Gaddafi ignores int'l community to wage all-out war against own people

Reuters , Thursday 24 Feb 2011

Exodus of expats and Libyans at Tunisian and Egyptian borders trying to save their lives. World leaders condemn the bloody crackdown on civilians in Libya, but have not taken action

Anti-government Protesters while holding a Libyan flag in a square in Benghazi (Photo: Reuters)

Eastern Libya was in full revolt on Thursday as veteran strongman, Muammar Gaddafi, made good his bloodcurdling vow to cling to power by any means, prompting a desperate expatriate exodus.

One of Gaddafi’s seven sons, Saadi, told Thursday's Financial Times that after four decades in power, his father could retreat to a "big father" advisory role under a new government.

But the 68-year-old Gaddafi himself is hardly talking of retreat, vowing in a fiery televised address on Tuesday to purge opponents "house by house" and "inch by inch."

In Tripoli, sustained gunfire was heard in the eastern suburbs on Wednesday night. On Thursday morning, the streets of the capital were virtually deserted.

Security forces fired on anti-regime demonstrators in the country's third city, Misrata on Wednesday killing several people, witnesses said.

"Partisans of the regime have attacked unarmed demonstrators with their machine guns and RPGs (rocket-propelled grenades)," a witness told AFP by telephone. Several people were "martyred" in the shootings, the witness said

Journalists saw regime opponents -- many of them armed -- all along the highway that hugs the Mediterranean coast.

As senior generals and Gaddafi comrades from his 1969 coup have switched sides to join the revolt, his opponents appeared in control of Libya's eastern coast, from the Egyptian border through the cities of Tobruk and Benghazi, towns made famous as key World War II battlefields.

"There is no going back. Even if we all die, at least children will not have to live with him," a Gaddafi opponent said in eastern Libya.

Al-Qaeda's involvement
Deputy Foreign Minister, Khaled Khaim said Al-Qaeda had set up an Islamic emirate in Derna, between Tobruk and Benghazi, headed by a former Guantanamo Bay inmate.

Residents dismissed the reports as the Libyan government trying to "scare Europe."

A statement posted in the name of Al-Qaeda's North African branch pledged support for the uprising but made no comment about any seizure of territory.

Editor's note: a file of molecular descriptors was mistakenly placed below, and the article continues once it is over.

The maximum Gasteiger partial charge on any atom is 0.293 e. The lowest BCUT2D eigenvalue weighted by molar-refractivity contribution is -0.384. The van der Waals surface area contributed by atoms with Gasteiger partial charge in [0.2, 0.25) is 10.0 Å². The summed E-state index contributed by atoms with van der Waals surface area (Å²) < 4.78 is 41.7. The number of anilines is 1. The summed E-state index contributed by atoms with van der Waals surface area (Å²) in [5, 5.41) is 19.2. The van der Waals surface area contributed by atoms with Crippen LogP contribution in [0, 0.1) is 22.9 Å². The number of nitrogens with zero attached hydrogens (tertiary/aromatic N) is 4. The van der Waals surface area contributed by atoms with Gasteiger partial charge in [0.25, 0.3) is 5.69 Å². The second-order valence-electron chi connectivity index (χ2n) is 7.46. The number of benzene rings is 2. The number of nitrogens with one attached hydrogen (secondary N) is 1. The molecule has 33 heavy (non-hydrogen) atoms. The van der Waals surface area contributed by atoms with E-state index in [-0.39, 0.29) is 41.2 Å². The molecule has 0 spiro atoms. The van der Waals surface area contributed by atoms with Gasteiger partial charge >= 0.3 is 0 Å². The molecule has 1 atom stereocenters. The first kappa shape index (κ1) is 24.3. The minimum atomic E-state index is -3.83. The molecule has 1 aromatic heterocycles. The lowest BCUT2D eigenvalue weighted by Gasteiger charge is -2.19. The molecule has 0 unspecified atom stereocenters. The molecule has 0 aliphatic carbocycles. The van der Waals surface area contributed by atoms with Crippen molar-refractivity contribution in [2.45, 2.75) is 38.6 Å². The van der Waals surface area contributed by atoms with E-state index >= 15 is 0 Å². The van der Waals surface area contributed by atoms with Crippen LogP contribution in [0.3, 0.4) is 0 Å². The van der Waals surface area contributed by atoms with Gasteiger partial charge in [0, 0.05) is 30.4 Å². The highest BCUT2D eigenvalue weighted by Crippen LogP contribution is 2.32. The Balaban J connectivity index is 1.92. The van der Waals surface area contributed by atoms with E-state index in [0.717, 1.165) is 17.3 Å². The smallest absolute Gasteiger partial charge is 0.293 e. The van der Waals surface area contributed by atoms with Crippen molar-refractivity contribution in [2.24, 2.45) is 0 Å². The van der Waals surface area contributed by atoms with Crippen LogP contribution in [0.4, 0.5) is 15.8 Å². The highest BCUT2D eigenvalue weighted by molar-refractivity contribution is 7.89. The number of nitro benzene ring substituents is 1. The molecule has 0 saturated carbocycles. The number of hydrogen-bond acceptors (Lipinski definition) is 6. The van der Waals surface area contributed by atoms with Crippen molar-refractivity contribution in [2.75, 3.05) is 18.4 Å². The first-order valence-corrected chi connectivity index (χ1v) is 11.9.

International involvement
Acclaiming the successful anti-regime uprisings in Egypt and Tunisia, the group said it was time for the "impostor, sinful, hard-hearted bastard" Gaddafi to meet the same end, in a statement reported by US monitoring group, SITE.

Obama, in his first televised comments on the Libya crisis, said he would send Secretary of State Hillary Clinton to Geneva for a meeting of the UN Human Rights Council and for talks with allied foreign ministers.

US President Barack Obama led international condemnation of the iron-fisted crackdown, demanding that the world speak as one to confront Gaddafi, in power for four decades and until recently slowly recovering from virtual pariah status in the West.

"The suffering and bloodshed is outrageous, and it is unacceptable," he said at the White House. "This violence must stop."

Clinton said Washington was consulting closely with its partners and "will look at all the possible options to try to bring an end to the violence."

The European Union is drawing up sanctions against Libya that could include an assets freeze, a visa ban and legal prosecution for regime leaders, a diplomat said.

Residents in Libya fleefor their lives
Thousands of Libyans are heading to the country's borders with Egypt and Tunisia to try to escape, a UN spokesman said.

Italian Foreign Minister, Franco Frattini told reporters that he feared 300,000 Libyans would attempt to flee to Europe.

Roughly 5 thousand people have arrived at Tunisian border and 15 thousand at the Egyptian border, UN spokesman Martin Nesirky said, quoting figures from the Office for the Coordination of Humanitarian Affairs.

"The office is concerned about access to health services for the injured, a lack of medical supplies and the need for blood," Nesirky told reporters.

Expatriate teacher, Jane Macefield, arriving at London Gatwick Airport, told AFP she heard "20 blasts at least" from bombs or grenades and "the droning of planes" overhead as attacks raged late Tuesday.

The first of thousands of foreigners fleeing Libya said Tripoli itself had turned into a war zone amid a merciless crackdown by Gaddafi 's forces.

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